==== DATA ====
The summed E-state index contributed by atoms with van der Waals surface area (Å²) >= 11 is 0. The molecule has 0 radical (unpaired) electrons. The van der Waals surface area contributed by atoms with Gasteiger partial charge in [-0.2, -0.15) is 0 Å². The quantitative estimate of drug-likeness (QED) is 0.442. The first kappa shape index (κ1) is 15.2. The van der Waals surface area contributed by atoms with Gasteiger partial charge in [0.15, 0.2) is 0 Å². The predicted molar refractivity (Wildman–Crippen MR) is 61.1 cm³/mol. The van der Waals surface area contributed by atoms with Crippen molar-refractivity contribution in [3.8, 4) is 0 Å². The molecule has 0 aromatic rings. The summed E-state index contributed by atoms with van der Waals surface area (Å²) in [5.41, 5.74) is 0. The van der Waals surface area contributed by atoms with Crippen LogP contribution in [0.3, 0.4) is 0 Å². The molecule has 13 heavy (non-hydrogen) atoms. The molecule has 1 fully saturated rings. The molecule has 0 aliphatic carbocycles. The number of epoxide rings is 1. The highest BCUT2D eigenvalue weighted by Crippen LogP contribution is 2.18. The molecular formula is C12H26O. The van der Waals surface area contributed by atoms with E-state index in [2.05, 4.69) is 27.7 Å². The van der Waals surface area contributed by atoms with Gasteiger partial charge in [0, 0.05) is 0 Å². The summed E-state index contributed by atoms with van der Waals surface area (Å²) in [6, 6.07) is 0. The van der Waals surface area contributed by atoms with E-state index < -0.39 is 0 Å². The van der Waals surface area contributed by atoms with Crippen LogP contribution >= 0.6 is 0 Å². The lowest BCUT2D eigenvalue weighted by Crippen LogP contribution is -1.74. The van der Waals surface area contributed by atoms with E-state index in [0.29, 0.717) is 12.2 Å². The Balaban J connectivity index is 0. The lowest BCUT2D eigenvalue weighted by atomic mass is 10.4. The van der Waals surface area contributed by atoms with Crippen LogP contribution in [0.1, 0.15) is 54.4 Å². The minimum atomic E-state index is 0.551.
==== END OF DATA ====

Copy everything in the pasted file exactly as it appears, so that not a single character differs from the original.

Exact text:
The summed E-state index contributed by atoms with van der Waals surface area (Å²) >= 11 is 0. The molecule has 0 radical (unpaired) electrons. The van der Waals surface area contributed by atoms with Gasteiger partial charge in [-0.2, -0.15) is 0 Å². The quantitative estimate of drug-likeness (QED) is 0.442. The first kappa shape index (κ1) is 15.2. The van der Waals surface area contributed by atoms with Gasteiger partial charge in [0.15, 0.2) is 0 Å². The predicted molar refractivity (Wildman–Crippen MR) is 61.1 cm³/mol. The van der Waals surface area contributed by atoms with Crippen molar-refractivity contribution in [3.8, 4) is 0 Å². The molecule has 0 aromatic rings. The summed E-state index contributed by atoms with van der Waals surface area (Å²) in [5.41, 5.74) is 0. The van der Waals surface area contributed by atoms with Crippen LogP contribution in [0.3, 0.4) is 0 Å². The molecule has 13 heavy (non-hydrogen) atoms. The molecule has 1 fully saturated rings. The molecule has 0 aliphatic carbocycles. The number of epoxide rings is 1. The highest BCUT2D eigenvalue weighted by Crippen LogP contribution is 2.18. The molecular formula is C12H26O. The van der Waals surface area contributed by atoms with E-state index in [2.05, 4.69) is 27.7 Å². The van der Waals surface area contributed by atoms with Gasteiger partial charge in [0, 0.05) is 0 Å². The summed E-state index contributed by atoms with van der Waals surface area (Å²) in [6, 6.07) is 0. The van der Waals surface area contributed by atoms with E-state index < -0.39 is 0 Å². The van der Waals surface area contributed by atoms with Crippen LogP contribution >= 0.6 is 0 Å². The lowest BCUT2D eigenvalue weighted by Crippen LogP contribution is -1.74. The van der Waals surface area contributed by atoms with E-state index in [0.29, 0.717) is 12.2 Å². The Balaban J connectivity index is 0. The lowest BCUT2D eigenvalue weighted by atomic mass is 10.4. The van der Waals surface area contributed by atoms with Crippen LogP contribution in [0.1, 0.15) is 54.4 Å². The minimum atomic E-state index is 0.551.